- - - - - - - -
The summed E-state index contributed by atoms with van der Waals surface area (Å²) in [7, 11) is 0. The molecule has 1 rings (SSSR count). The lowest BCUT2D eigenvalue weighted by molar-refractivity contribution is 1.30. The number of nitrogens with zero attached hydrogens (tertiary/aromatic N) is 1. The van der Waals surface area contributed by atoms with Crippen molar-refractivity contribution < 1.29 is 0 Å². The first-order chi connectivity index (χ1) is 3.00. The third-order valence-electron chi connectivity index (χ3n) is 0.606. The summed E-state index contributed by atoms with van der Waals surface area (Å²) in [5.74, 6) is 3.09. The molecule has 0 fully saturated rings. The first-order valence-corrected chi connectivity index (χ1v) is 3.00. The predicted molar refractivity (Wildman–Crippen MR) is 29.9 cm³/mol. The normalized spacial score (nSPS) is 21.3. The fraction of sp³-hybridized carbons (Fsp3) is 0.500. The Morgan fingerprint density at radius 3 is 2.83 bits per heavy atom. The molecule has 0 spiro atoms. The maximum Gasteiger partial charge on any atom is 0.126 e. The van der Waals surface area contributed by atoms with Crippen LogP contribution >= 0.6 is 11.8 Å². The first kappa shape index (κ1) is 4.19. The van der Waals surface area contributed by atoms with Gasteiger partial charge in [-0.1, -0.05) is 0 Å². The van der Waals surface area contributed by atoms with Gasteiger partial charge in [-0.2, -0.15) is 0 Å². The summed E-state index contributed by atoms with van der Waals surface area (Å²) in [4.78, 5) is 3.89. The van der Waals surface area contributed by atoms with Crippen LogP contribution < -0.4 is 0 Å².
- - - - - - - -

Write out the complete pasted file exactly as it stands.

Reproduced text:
The summed E-state index contributed by atoms with van der Waals surface area (Å²) in [7, 11) is 0. The molecule has 1 rings (SSSR count). The lowest BCUT2D eigenvalue weighted by molar-refractivity contribution is 1.30. The number of nitrogens with zero attached hydrogens (tertiary/aromatic N) is 1. The van der Waals surface area contributed by atoms with Crippen molar-refractivity contribution < 1.29 is 0 Å². The first-order chi connectivity index (χ1) is 3.00. The third-order valence-electron chi connectivity index (χ3n) is 0.606. The summed E-state index contributed by atoms with van der Waals surface area (Å²) in [5.74, 6) is 3.09. The molecule has 0 fully saturated rings. The first-order valence-corrected chi connectivity index (χ1v) is 3.00. The predicted molar refractivity (Wildman–Crippen MR) is 29.9 cm³/mol. The normalized spacial score (nSPS) is 21.3. The fraction of sp³-hybridized carbons (Fsp3) is 0.500. The Morgan fingerprint density at radius 3 is 2.83 bits per heavy atom. The molecule has 0 spiro atoms. The maximum Gasteiger partial charge on any atom is 0.126 e. The van der Waals surface area contributed by atoms with Crippen LogP contribution >= 0.6 is 11.8 Å². The first kappa shape index (κ1) is 4.19. The van der Waals surface area contributed by atoms with Gasteiger partial charge in [-0.1, -0.05) is 0 Å². The van der Waals surface area contributed by atoms with Gasteiger partial charge in [-0.2, -0.15) is 0 Å². The summed E-state index contributed by atoms with van der Waals surface area (Å²) in [4.78, 5) is 3.89. The van der Waals surface area contributed by atoms with Crippen LogP contribution < -0.4 is 0 Å².